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The City of Arkansas City strives to provide a high quality of life for its citizens by furnishing a variety of efficient services in a professional, courteous manner.

Town hall on beautification held Oct. 17 at Senior Center

Officials, organizations, citizens brainstorm ideas for helping out other people

City of Arkansas City logoAbout 30 citizens and city commissioners attended a special town hall meeting Oct. 17 to discuss beautification and code enforcement in Arkansas City.

The meeting, conducted by the City of Arkansas City, was held at the Arkansas City Senior Citizens Center, 320 South A St. It had been rescheduled from Oct. 6 due to inclement weather.

Commissioners in attendance were Mayor Duane Oestmann, Charles Tweedy, Jay Warren and Karen Welch. Beautification and Tree Advisory Board members present were Bob Foster, Peggy Soule, Candace Stephens and Jill Wineinger.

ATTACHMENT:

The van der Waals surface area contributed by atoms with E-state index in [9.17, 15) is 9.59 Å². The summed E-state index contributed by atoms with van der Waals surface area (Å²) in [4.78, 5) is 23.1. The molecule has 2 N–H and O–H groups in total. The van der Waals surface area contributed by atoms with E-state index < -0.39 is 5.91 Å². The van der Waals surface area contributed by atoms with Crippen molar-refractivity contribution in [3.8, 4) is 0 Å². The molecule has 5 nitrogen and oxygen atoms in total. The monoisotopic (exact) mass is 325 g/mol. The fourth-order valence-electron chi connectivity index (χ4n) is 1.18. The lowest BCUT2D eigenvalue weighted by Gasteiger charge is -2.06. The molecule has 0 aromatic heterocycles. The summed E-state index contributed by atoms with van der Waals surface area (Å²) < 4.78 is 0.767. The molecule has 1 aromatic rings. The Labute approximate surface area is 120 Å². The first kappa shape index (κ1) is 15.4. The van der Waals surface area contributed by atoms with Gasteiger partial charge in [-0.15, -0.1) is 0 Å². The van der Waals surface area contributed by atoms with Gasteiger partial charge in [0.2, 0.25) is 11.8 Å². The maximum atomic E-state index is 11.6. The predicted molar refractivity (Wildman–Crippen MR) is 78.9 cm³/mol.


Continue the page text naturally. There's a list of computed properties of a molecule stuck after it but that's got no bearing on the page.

Organizations represented included the City, Angels in the Attic, the Arkansas City Area Chamber of Commerce, Ark City Arts, the Arkansas City Police Department, the Beautification Board, Church of the Nazarene, Cowley College’s ACES program, the Optimist Club, the Rotary Club and the Soroptimists.

The meeting began with a PowerPoint presentation by City Manager Nick Hernandez. He talked about the “three Ps” of developing a community — people, performance and purpose.

People are the most important component of developing pride in a community, he said. He urged everyone in attendance to have a common vision and work to create something to improve people’s lives.

Hernandez praised those in the audience for coming together for the common purpose of brainstorming solutions for people who are not able to trim their trees or pick up trash in their yard.

“The City can bark all day long,” he said. “We can enforce codes. We can force people to paint their houses, fix their roofs, mow their grass, whatever it may be, but that isn’t exactly helping our neighbors.”

He mentioned how some citizens do not have lawnmowers — he once saw a person trying to cut grass with a pair of scissors — cannot afford paint, or do not have the means or the skills for upkeep.